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Re: Lord of the Rings... Ealy Grimdark? ;-)
Not sure if we're restricting ourselves to fantasy (although what can be more fantasy than talking animals?), But Bambi? Totally grimdark! Killing his mother right in the beginning of the story, that's worthy of the grimmest of writers >:(
And BURNING DOWN THE FUCKING FOREST?!!

Totally Grimdark.

He now, this is a book site, so shouldn't we stick to the book Bambi as opposed to the horrendous Americanized Disney version of the story? There are no forest fires in the original Bambi. Mind you, the original story is obviously a lot more grim dark, but that might be because the life of a deer and companions in a 19th century Austrian forest (or was it German?) is not exactly flowers and butterflies ;)

April 24, 2015, 10:00:10 AM
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Re: Phrases that only exist in (poorly written) fiction
It's a little like when a character in a slasher movie says 'I'll be right back' and you know that person will be the next one picked off by the killer. The first Scream movie subverted that over used phrase and concept quite nicely.

At one time one my regular players in a D&D game was a security guard in RL. When I actually had the guard just do a cursory check after just some minor rucket (the type a cat could make in an area with street cats) he commented it was the first time ever that he had a DM that had the guards react exactly as guards in RL would act. In other words, at least in his experience, you must also be alert not to pay too much attention to odd sounds and movement. They happen all the time in RL, 99 out of 100 times it is nothing*, and just because in novels and movies we only observe it because it is something, does not mean you should react with our outside knowledge ;)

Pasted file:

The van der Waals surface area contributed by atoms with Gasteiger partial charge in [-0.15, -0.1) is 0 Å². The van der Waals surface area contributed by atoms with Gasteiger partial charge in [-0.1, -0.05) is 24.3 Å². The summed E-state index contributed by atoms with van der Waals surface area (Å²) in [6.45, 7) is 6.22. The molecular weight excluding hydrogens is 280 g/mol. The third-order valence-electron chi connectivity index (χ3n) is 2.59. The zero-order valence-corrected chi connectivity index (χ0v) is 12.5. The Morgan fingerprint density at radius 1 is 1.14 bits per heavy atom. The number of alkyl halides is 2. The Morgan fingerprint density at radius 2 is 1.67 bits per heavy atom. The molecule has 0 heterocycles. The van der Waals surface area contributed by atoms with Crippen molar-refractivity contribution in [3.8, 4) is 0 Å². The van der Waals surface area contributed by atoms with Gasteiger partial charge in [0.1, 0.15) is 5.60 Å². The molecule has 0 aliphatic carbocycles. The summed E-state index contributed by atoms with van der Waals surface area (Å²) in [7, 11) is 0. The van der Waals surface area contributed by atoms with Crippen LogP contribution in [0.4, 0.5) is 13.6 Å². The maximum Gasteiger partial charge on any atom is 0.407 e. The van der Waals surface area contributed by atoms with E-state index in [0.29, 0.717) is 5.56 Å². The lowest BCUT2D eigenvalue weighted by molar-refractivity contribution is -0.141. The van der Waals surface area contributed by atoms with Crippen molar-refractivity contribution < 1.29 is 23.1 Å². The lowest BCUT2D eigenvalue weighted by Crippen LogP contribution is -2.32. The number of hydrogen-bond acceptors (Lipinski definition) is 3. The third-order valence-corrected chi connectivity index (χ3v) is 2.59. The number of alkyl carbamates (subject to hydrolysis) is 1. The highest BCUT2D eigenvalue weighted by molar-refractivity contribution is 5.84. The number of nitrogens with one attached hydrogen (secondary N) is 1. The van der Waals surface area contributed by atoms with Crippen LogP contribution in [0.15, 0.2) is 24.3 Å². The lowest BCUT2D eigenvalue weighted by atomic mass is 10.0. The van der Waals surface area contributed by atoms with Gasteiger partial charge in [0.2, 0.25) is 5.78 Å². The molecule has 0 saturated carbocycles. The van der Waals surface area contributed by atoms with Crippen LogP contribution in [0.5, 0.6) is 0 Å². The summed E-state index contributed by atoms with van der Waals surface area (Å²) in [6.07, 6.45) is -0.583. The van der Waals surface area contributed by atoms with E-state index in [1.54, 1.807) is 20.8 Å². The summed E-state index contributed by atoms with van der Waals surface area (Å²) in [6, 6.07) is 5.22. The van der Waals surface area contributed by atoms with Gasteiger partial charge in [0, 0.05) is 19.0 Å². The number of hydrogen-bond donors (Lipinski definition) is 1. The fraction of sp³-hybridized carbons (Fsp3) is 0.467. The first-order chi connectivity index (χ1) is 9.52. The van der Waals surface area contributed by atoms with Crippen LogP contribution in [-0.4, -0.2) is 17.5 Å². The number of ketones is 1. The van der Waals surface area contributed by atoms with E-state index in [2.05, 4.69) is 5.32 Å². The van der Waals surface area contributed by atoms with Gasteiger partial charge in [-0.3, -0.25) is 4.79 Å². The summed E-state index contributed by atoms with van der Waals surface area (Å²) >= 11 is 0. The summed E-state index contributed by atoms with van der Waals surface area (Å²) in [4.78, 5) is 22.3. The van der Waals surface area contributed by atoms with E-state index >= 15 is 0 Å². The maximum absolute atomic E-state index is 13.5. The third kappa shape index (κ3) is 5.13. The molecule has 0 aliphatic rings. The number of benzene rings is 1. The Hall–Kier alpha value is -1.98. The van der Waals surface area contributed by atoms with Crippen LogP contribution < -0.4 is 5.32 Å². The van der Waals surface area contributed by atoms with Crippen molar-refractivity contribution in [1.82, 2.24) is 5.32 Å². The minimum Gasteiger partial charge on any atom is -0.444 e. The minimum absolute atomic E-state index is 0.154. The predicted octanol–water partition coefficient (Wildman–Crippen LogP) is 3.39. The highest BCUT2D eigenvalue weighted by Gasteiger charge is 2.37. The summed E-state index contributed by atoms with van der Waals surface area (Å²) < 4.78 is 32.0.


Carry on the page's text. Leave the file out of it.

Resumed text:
(Of course, who knows, it might always be the supernatural moving around in the shadows and Urban fantasy might be in the right ;))

May 06, 2015, 11:55:19 AM
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Re: Favorite RPG World I love Planescape both for its potential in many different stories and in how it incoperates how various believes and philosophies impact the setting. Second favorite is Eberron. I love the magic/industrial age fibe and the fact that there are several big thins going on making it easy to run several campaigns.
June 22, 2015, 12:20:32 PM
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Re: Self Published Books - Do you read them? Since I have got my Kindle I have read a lot self-published books, certainly more than those released by the big publishers. Not entirely sure why, price might be one thing, although Amazon tends to direct you to stuff based on what you read earlier, which probably is another reason. At the moment I also prefer on general the lighter kind of stories with happy endings (without the hero being a mary sue or a purple snowflake and there appears to be a fine line between too easy and too grim) and from only one point of view. Most of the officially published work I have seen seems to be rather grim, the Game of Thrones effect perhaps? ;)

The quality of self-published work is on average lower, but I have come across more than enough novels that were worth the price. It probably helps that I am not overly critical of grammar or even minor inconsistencies. Still, taking a close look at the reviews, and doing some preview reading is always good when dealing with Indie stuff ;)

August 12, 2015, 09:54:36 AM
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Re: Fantasy Names / pronounciation
This is something I always think about first: Does any name I create have an ambigous pronounciation? For a book it really doesn't amke much of a difference, but I try to always use spellings that can have only one possible pronounciation in English.